A study of Conservative congregants conducted by the Jewish Theological Seminary’s Jack Wertheimer in 1996 confirmed that the movement was utterly failing to meet its most minimal goals. A majority of young Conservative-affiliated Jews polled said that it was “all right for Jews to marry people of other faiths.” And nearly three-quarters of Conservative Jews said that they consider a Jew to be anyone raised Jewish, even if his or her mother was a gentile—the official Reform position, rejected by Conservative leaders as nonhalachic. Tellingly, only about half of Conservative bar and bat mitzvah receptions were kosher, by any standard.

There are two explanations for Conservatism’s striking failure: (1) The movement is not honest, and (2) it is superfluous.

The dishonesty is regarding their stance on halacha. he first quotes a few major Conservative rabbis who emphatically proclaim that Conservative Judaism is bounnd by halacha. He then goes on at length to cite numerous examples of how the Conservative movement is not a halachic movement, including copious statements from conservative rabbis themselves who openly acknowledge this.

He mentions there as well a general critique of the Conservative halachic process:

The law of probability leads us to expect that there will be times when the halachic result will be more lenient than one might expect, and other times when it will be more demanding. Tellingly, though, and practically without exception, Conservative “reinterpretations” of Jewish law have entailed permitting something previously forbidden. Whether the subject was driving a car on the Sabbath, the introduction of “egalitarian” services, or the Biblical prohibition of certain marriages, the “reevaluations” have virtually all, amazingly, resulted in new permissions. That is a clear sign not of objectivity but of agenda, of a drastically limited interest in what the Torah wants from us and a strong resolve to use it as a mere tool to promote personal beliefs.

(The second point he mentioned, about Conservative Judaism being superfluous, was a separate point about how the Reform movement is more effective at doing what Conservative movement tried to do; it's not relevant for the discussion here.)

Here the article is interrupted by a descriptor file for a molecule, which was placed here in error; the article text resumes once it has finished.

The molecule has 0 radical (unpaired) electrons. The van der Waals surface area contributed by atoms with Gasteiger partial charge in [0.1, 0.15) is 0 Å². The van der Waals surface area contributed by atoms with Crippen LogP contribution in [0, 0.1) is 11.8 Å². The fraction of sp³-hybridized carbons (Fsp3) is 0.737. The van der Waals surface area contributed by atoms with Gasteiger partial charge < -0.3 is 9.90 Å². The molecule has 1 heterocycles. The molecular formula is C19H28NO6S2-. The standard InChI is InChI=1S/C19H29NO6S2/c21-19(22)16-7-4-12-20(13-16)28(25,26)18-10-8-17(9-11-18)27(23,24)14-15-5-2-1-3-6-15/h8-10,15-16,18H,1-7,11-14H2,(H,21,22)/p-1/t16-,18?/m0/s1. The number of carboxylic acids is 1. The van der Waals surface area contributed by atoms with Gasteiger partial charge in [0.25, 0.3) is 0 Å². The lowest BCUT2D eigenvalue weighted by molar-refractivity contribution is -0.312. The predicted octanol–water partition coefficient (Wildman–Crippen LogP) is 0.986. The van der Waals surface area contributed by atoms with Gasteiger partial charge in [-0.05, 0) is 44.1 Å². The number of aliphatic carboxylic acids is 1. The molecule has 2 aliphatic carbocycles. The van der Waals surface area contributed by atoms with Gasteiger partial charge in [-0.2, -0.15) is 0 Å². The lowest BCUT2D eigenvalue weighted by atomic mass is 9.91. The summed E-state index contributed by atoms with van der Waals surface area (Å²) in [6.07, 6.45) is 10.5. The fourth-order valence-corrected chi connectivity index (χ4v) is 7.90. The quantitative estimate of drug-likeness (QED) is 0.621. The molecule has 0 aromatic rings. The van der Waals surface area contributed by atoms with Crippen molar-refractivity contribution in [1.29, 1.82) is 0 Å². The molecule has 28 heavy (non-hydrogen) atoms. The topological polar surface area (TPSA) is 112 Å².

Moment Magazine subsequently published two articles responding to Rabbi Shafran, written by very prominent Conservative rabbis. The magazine then published a rebuttal by Rabbi Shafran in June 2001. In that piece, he apologized for the name of the prior article; "The Conservative Lie" was chosen by the magazine, not by him.

More significantly, he focused on the responses of the two Conservative rabbis. He pointed out how their articles only focused on the fact that Conservative Judaism is thriving, and that they accused him of sinas chinam (baseless hatred). But they never actually offered any evidence contradicting his point that their movement is not halachic!

Many of the points he makes in the article also feature prominently in his earlier book "Migrant Soul." It's the story of a man who converts, first to Conservative Judaism and then to Orthodox Judaism. Rabbi Shafran knew the man (and his Jewish wife who is also becoming more religious) while they were going through the conversion process and helped them with the conversion.

In the book, there are numerous real-life examples of how this sincere convert to Conservative Judaism keeps finding out that Conservative Judaism isn't actually halachically compliant. It describes how the conservative rabbis said the local seafood restaurant was kosher, even though all the fish was cooked with non-kosher oil; shatnez isn't applicable, nor is there a need to kasher dishes which were used for non-kosher food; laws of family purity should not be followed today; and much more. These are actual examples from first-hand knowledge that Rabbi Shafran recounts in the book.